NASDAQ: Classic Head-and-Shoulders & Blow-Off Top?

Tyler Durden's picture

Submitted by Charles Hugh-Smith of OfTwoMinds blog,

If the advance from January 2013 to the top in early 2014 isn't a blow-off top, it's certainly a pretty good imitation of one.

Technical analysis seeks to identify trends and recognize signals. The predictive value of trends (up, flat or down) and signals (buy, hold or sell) is self-evident, hence the widespread interest in charts of price and various indicators.

It's easy to overwhelm the senses with complex analysis, so let's try to strip down our look at the NASDAQ stock index to bare essentials. The opportunities to load up any chart or analysis with complexity are endless in an age of data and cheap computational power, and the risk is we miss the forest for the trees.

Let's start with a short-term chart of the NAZ. The classic topping pattern is called head and shoulders because as doubts about the Bull Market start to creep in, sellers take the market down. This forms the left shoulder.

Despite narrowing breadth and weakening volume, true-believer Bulls ("this time it's different") push the index to new highs. This forms the head.

The weakening participation (i.e. the market has run out of new buyers) eventually causes the market to sell off again. But Bulls, well-trained to "buy the dip," come back in and the index rallies, but not to the previous high. This forms the right shoulder.

Once the Bulls realize the rally is over, selling begins in earnest as participants sell to lock in gains/limit losses. Selling begets selling and a Bear market ensues.


MACD and Chaiken Money Flow reveal the decline in technical underpinnings.

The long-term chart helps us answer the question, is this a blow-off top? Another classic pattern is an A-B-C-D series, in which the first leg up is followed by a decline that is then followed by a third leg that is roughly twice the size of the first advance.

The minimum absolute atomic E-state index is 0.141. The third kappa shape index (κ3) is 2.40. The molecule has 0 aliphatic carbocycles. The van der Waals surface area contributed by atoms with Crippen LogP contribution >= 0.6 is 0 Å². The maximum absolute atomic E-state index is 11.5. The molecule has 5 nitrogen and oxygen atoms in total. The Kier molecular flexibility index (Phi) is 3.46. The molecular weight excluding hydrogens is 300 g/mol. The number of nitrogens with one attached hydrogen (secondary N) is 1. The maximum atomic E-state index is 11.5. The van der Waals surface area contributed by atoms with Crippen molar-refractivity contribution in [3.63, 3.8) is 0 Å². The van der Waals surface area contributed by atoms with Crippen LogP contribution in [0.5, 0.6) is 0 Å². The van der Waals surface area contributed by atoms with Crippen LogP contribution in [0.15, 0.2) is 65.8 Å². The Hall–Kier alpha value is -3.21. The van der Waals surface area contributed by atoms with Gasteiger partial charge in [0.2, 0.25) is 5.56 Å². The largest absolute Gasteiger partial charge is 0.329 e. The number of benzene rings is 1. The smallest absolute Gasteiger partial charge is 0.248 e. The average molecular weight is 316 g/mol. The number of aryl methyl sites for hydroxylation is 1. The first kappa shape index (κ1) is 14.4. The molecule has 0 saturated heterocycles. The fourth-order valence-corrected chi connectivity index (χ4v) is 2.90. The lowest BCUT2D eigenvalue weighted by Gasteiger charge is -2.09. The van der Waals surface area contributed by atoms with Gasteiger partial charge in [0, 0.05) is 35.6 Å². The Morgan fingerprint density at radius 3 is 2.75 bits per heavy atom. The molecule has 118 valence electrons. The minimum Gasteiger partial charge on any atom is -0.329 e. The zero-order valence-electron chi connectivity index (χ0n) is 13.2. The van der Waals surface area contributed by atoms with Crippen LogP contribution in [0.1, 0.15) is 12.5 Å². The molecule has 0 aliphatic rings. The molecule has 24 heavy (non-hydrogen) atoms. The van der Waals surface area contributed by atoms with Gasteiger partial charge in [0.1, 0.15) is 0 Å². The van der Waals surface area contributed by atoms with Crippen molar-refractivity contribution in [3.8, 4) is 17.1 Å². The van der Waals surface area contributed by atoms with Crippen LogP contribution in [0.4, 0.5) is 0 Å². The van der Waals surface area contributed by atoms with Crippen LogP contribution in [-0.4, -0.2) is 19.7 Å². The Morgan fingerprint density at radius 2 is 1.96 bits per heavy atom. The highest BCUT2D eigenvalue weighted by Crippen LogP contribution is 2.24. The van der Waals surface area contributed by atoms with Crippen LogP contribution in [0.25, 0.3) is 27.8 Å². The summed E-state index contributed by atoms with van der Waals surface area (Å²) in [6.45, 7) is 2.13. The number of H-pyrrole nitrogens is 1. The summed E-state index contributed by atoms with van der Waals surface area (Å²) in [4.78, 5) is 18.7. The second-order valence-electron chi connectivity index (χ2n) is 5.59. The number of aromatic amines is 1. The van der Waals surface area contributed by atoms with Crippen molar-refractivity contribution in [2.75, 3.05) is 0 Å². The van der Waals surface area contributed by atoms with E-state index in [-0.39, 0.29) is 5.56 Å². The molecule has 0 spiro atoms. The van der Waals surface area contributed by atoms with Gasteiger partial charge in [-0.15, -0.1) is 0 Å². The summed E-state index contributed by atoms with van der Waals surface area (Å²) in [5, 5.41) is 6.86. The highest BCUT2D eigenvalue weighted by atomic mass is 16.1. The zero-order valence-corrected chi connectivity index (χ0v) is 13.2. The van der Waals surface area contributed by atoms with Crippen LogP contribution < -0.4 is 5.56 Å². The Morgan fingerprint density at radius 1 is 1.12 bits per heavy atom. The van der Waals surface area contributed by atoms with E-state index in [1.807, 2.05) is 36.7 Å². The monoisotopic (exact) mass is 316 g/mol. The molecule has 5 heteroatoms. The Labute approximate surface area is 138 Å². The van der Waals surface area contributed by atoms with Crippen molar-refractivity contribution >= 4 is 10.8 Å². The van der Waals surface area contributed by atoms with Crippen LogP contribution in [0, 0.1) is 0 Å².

Interestingly, the NASDAQ index has traced out a textbook example of this pattern: the A leg from the 2002 low of 1,114 to the 2007 high of 2,841 is an advance of 1,747. The B decline from 2,861 to the low in March 2009 of 1,265 is 1,596 points, and the subsequent C leg reached 4,371 in 2014, a rise of 3,106 points--pretty close to double the A and B legs.

If the advance from January 2013 to the top in early 2014 isn't a blow-off top, it's certainly a pretty good imitation of one. If a 45% leap in a little over a year doesn't qualify as a blow-off top, then what does?

If this A-B-C pattern plays out, the NASDAQ should experience a major D leg decline. A hefty 30% decline would simply return the NAZ to its pre-blow-off level around 3,000. Some projections call for a much more severe decline, but we'll take each development as it comes.

If the NASDAQ surpasses the high of 4,371 and moves higher, the head and shoulders pattern is negated. If the NAZ fails to rally to new highs, that could be a signal that the rally from 2009 is reversing or has entered a new phase.